Keep the Sabbath.  Hallow the day of rest.  Join in with your brothers and sisters in worship. This is resistance of the subtlest and most profound kind.  Your allegiance is to the King of the Universe, not an earthly prince.  Your strength is renewed and your heart recharged for living a just life.  Your mind is rekindled, the kindling of lies and suspicions and hatreds burned by the fire of truth and of the Divine.  ”We” comes into being.  We  march in the light of God, as we sing on most Sundays. We gather around the table of Christ and give our hearts to the Good Shepherd and to one another.  This is resistance. Here is a source for courage and strength.  I hope to see you Sunday. We need you.  And you need us.  Sunday then.  We hallow the world.  We resist.

shelter_rain

Beyond the tweeted trifling nonsense: Now is the time to worship

It is storming and you’re outside in it.  Rain in sheets and at times metal pellets of water.  Lightening, thunder, flash flood threatening you. There is a small, warm shelter nearby. What do you do?
You enter that warm shelter.
The office, the train car, the world around you is toxic.  It’s hard to breathe.  It is hard to see.  Nearby is a transparent tent.  You can see the air inside is clear and clean.  The toxic vapors are repelled and flow past it, a vapor trail.  What do you do?
You enter the clean air of that tent.
 Weariness grips you in a bone-deep ache.  Despair like shadows descend.  You see people exiting a building who seem invigorated, empowered, full of courage and hope.  They point you to the building, saying that each week they enter it and are filled, their humanity and dignity repaired.  What do you do?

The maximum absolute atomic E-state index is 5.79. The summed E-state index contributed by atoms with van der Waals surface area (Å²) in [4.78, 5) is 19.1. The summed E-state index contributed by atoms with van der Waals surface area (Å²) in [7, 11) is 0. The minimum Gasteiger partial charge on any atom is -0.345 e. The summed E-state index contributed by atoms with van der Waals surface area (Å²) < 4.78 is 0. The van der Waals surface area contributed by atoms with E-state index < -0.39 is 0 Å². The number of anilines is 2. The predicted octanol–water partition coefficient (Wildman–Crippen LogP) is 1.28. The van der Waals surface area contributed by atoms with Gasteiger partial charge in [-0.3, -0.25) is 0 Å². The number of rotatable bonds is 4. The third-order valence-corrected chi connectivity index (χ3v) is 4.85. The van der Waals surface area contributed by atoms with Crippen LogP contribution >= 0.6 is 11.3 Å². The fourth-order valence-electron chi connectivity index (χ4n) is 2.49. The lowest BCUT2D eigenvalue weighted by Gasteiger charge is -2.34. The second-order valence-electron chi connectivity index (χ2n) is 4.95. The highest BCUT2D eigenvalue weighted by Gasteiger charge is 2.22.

Every Sunday a group of us, approximately 70, sometimes ten more sometime ten less, enter a middle school auditorium in SW Washington DC. For an hour we make that space a sanctuary of peace and a refuge, a safe place free of toxicity and hatred, a place of empowerment to all who would work for justice and peace. We sing. We pray. We listen to scripture and the Word of God is proclaimed—a Word that endures beyond the tweeted trifling nonsense of our culture.  You can taste some of this by clicking on a sermon and listening to it. Try, for example, this past Sunday’s sermon, “The Joy Formidable.”
You know when and how to get out of a storm.  You know you prefer peace to toxic rhetoric.  So what’s keeping you?  Get out of the rain.  Come, now is the time to worship. ~See you Sunday
old television with static

It’s Sunday, Forget The Polls

You could stay home Sunday and watch another round of talking heads.  But at this point, why would you?

You could go online and check polls at various news outlets and ideological outposts and forget coming to church for an hour to sing, pray and hear scripture read and expounded upon.  But at this point, why would you do that?